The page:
"It won't take that long," the Mulder laughed, and headed for the kitchen.
"Have you ever tried to string popcorn?" He had a premonition that they'd be eating it for lunch.
Mulder propped his feet up on the coffee table and thread another needle. The white sheet, artfully wrapped around the base of the tree to cover the bucket, almost gave the impression of snow if he squinted hard enough. Walter had actually volunteered to make a late run to the store for more bags of cranberries after he had explained he didn't want to embarrass the fir by putting anything inorganic on it. He found himself smiling, broadsided again by the reality of being happy.
Another piece of popcorn broke as he tried to pierce it, and he tossed it into the bowl of rejects. They had started off by eating all the ones that crumbled, but after a while the stuff wasn't very tempting any more. There was a chill settling in the room, but he didn't light the fire. Walter had completely taken over the tasks of making sure the tinderbox was filled and the grate was ready, and seemed to regard anything to do with the fireplace as his contribution to seeing they were comfortable. After the mild heart attack that led Skinner from medical leave to early retirement and eventually to him, Walter did everything in his power to prove that the aftereffects were no more than a doctor's orders to take a children's strength aspirin every morning.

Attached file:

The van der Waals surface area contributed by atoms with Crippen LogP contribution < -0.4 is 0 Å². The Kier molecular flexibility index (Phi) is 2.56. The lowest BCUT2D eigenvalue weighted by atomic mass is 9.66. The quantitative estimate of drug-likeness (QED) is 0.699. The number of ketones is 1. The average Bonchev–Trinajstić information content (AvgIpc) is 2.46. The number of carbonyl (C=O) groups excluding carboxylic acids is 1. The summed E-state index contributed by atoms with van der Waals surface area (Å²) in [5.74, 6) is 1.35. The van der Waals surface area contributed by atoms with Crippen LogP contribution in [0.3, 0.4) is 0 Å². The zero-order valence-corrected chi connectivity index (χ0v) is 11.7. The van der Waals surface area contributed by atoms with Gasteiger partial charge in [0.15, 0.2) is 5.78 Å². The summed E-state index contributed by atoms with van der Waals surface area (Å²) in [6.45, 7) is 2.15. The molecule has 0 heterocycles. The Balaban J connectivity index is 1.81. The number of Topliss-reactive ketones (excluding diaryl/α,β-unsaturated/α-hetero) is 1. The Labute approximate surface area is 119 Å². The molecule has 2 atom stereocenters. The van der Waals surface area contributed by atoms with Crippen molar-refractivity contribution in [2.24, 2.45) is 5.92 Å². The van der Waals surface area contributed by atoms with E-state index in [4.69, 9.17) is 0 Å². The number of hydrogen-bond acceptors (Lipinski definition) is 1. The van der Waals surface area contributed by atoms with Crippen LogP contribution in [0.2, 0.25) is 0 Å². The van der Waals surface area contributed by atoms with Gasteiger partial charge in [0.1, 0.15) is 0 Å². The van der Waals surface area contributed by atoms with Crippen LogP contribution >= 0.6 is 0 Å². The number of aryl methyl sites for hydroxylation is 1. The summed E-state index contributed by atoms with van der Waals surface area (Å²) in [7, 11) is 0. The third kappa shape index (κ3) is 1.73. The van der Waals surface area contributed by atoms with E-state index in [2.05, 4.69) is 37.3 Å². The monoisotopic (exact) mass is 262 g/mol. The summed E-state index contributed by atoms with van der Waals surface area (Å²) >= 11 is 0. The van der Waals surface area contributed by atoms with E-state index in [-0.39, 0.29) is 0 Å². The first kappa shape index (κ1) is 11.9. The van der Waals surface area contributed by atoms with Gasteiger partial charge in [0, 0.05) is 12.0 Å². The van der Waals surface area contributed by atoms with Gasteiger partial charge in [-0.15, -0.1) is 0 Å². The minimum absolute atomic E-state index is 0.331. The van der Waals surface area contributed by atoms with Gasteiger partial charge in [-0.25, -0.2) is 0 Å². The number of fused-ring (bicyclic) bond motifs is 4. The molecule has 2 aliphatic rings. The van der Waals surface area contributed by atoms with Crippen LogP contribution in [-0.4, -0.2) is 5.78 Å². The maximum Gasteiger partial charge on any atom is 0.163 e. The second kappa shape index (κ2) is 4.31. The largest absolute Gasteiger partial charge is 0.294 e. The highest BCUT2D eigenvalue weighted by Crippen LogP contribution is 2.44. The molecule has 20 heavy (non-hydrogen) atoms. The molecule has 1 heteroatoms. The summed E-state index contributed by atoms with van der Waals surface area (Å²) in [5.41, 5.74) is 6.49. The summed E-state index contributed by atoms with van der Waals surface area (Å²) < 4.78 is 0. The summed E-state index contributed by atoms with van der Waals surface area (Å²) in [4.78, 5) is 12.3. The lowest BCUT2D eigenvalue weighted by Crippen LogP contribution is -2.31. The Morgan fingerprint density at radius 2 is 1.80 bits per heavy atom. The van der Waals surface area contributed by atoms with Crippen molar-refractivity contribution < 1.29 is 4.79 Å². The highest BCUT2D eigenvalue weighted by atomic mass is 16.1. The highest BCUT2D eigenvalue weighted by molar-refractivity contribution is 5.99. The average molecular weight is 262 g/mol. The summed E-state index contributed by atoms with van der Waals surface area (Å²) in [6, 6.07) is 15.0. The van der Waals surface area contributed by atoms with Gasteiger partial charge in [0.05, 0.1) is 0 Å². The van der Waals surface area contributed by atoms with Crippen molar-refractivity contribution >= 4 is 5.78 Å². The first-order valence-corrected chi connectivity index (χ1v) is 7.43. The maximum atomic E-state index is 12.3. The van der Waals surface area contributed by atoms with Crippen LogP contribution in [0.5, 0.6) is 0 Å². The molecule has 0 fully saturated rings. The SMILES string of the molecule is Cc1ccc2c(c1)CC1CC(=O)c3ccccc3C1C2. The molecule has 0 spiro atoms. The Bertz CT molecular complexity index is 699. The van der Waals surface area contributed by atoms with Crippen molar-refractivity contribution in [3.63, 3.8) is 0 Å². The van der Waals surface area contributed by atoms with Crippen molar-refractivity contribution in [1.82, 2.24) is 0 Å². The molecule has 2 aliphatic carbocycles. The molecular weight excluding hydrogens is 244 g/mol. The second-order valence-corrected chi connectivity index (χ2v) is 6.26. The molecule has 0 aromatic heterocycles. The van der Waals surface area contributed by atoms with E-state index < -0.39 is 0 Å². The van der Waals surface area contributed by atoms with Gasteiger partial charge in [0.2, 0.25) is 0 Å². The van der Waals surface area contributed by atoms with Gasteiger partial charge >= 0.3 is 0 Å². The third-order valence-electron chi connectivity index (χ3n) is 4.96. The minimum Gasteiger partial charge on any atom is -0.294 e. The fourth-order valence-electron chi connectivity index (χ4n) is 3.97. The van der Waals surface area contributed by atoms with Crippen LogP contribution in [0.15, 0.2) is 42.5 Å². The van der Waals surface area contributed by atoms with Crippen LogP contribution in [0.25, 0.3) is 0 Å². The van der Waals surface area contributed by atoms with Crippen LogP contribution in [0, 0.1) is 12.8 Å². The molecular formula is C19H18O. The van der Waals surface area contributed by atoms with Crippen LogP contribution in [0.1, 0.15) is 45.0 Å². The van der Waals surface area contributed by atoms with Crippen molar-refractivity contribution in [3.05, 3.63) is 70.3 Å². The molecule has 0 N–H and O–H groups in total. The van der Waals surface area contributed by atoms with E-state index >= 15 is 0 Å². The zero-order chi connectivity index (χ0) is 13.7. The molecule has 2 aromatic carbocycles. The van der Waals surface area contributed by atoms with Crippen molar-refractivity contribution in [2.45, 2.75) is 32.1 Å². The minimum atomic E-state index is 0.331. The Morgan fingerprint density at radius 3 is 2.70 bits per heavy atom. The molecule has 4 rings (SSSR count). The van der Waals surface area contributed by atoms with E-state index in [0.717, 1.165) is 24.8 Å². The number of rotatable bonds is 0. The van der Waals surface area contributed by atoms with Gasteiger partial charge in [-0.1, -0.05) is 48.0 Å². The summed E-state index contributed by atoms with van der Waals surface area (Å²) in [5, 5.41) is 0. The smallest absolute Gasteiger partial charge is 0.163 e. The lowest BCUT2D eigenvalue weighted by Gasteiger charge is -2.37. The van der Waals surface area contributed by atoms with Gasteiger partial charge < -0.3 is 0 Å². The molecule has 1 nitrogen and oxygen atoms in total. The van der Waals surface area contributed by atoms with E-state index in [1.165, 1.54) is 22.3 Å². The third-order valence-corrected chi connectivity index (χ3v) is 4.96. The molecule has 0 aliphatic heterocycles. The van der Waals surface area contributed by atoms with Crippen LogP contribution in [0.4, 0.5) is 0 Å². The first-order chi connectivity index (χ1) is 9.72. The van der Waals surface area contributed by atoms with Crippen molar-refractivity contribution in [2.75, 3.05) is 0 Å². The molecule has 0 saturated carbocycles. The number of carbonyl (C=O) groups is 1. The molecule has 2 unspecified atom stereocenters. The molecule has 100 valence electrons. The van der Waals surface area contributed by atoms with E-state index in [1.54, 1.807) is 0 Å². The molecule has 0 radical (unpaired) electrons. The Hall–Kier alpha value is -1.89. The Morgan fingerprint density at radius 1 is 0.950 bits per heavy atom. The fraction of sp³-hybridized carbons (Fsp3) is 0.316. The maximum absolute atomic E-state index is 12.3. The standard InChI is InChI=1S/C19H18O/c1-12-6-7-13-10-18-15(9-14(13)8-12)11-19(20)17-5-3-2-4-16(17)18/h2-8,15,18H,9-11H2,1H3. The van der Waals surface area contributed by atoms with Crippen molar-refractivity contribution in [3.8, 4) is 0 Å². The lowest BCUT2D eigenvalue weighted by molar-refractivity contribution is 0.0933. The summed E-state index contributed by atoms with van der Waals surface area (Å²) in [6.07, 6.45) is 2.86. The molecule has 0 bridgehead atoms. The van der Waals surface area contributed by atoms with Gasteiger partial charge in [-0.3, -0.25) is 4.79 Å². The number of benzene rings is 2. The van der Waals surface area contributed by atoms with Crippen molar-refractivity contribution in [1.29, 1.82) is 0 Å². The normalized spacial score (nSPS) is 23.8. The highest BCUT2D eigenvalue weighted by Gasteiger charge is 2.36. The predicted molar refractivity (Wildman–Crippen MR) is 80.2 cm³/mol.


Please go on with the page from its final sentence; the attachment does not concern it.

Mulder glanced at his watch, and got up to take the last batch of cookies out of the oven. He was very content that his house had finally turned into a home once Skinner had tracked him down and moved in, and had even gotten used to a certain amount of his clutter being put away on a regular basis. He set the cookies out to cool, and noted the large platter on the table was already significantly depleted. He wondered when he had become so domestic and decided that the next time he was near a doctor he'd have his testosterone levels checked.